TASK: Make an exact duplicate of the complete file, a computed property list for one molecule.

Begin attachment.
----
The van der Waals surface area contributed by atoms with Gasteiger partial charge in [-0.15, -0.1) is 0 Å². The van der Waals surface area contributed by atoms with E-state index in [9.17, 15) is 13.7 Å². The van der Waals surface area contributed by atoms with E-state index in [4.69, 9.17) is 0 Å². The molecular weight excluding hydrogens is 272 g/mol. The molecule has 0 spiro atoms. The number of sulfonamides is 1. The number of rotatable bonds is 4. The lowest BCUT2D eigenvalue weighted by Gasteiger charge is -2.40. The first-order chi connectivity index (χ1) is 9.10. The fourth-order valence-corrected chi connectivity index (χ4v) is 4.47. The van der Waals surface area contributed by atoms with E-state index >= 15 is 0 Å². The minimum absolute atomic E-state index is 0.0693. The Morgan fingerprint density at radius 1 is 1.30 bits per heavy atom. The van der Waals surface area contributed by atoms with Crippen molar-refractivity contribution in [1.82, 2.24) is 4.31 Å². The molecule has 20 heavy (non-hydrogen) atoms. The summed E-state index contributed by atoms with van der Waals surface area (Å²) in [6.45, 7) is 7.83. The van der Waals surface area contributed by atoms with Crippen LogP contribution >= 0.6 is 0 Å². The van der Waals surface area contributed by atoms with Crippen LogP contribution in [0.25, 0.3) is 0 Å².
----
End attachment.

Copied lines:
The van der Waals surface area contributed by atoms with Gasteiger partial charge in [-0.15, -0.1) is 0 Å². The van der Waals surface area contributed by atoms with E-state index in [9.17, 15) is 13.7 Å². The van der Waals surface area contributed by atoms with E-state index in [4.69, 9.17) is 0 Å². The molecular weight excluding hydrogens is 272 g/mol. The molecule has 0 spiro atoms. The number of sulfonamides is 1. The number of rotatable bonds is 4. The lowest BCUT2D eigenvalue weighted by Gasteiger charge is -2.40. The first-order chi connectivity index (χ1) is 9.10. The fourth-order valence-corrected chi connectivity index (χ4v) is 4.47. The van der Waals surface area contributed by atoms with E-state index >= 15 is 0 Å². The minimum absolute atomic E-state index is 0.0693. The Morgan fingerprint density at radius 1 is 1.30 bits per heavy atom. The van der Waals surface area contributed by atoms with Crippen molar-refractivity contribution in [1.82, 2.24) is 4.31 Å². The molecule has 20 heavy (non-hydrogen) atoms. The summed E-state index contributed by atoms with van der Waals surface area (Å²) in [6.45, 7) is 7.83. The van der Waals surface area contributed by atoms with Crippen LogP contribution >= 0.6 is 0 Å². The van der Waals surface area contributed by atoms with Crippen LogP contribution in [0.25, 0.3) is 0 Å².